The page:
With regard to food poverty, we must be cognisant of affordability in the context of the rising cost of living. It is important we bring along everyone in line with just transition principles as we transition to a zero-carbon economy and that those most vulnerable to that transition would be included, consulted and, where possible, protected.
I welcome the bona fides of the Minister in bringing forward these amendments as a genuine attempt to deal with the issues therein.
On the issue of persons who are seeking to reduce their waste, especially people who have particular needs, for instance, with incontinence, in 2017 there was a Government decision on the need to introduce a waste waiver in that regard. We have not seen this yet. It was the subject of an amendment here. If we are serious about ensuring we include everybody, I believe it would be appropriate for this Bill to deal with that issue also.
In bringing forward further legislation, which the Minister said he intends to do as things change, I ask that we would give due recognition to people who require waivers and who have no way of reducing their waste because of medical issues. I ask that we recognise those people and that consideration be given to the introduction of the waste waiver. It was a Government decision of 2017. I should know whether Government decisions fall when the mandate falls. I do not think they do but I will be guided by the Ceann Comhairle. It was a Government decision regardless of who was in government. I hope this could be revisited. I am certainly trying to put it into the mind of the Minister. There are people who would have reasonably expected a scheme for waiving fees for some household waste collection services for the benefit of households where, by reason of medical illness or disability, including an illness or disability that gives rise to the need for incontinence wear, a disproportionate amount of household waste is presented for collection.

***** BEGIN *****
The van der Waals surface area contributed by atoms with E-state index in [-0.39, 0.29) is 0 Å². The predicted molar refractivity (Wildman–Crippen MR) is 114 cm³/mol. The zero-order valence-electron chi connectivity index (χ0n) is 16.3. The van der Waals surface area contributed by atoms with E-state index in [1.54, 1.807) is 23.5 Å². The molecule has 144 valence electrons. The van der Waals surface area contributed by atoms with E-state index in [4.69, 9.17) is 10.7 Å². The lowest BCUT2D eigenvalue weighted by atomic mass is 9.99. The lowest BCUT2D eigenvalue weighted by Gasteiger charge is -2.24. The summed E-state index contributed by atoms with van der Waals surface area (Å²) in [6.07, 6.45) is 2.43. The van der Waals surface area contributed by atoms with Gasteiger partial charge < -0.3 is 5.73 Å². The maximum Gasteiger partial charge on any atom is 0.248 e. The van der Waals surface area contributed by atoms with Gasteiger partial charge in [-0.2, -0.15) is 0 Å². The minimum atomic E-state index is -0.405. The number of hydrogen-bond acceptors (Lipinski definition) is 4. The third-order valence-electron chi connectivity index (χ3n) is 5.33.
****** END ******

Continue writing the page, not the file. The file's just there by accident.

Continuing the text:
The purpose of such a waiver would be to give recognition to those people and transpose the Government decision into legislation.
I support Deputy Sherlock's attempt to get a waiver for vulnerable people. Once upon a time, there was a waiver for vulnerable and elderly people and people who lived on the poverty incomes of social protection. Those who remember the days of opposition to bin charges will recall that they were opposed precisely on this basis. If charges were brought in and the private sector was competing for this service, these were the exact sorts of measures, aimed at helping the vulnerable and poorest in our society, that would be removed by private companies. That is what happened. The companies abandoned those sorts of measures when they could in order to enhance their profits. I fully support Deputy Sherlock's proposal.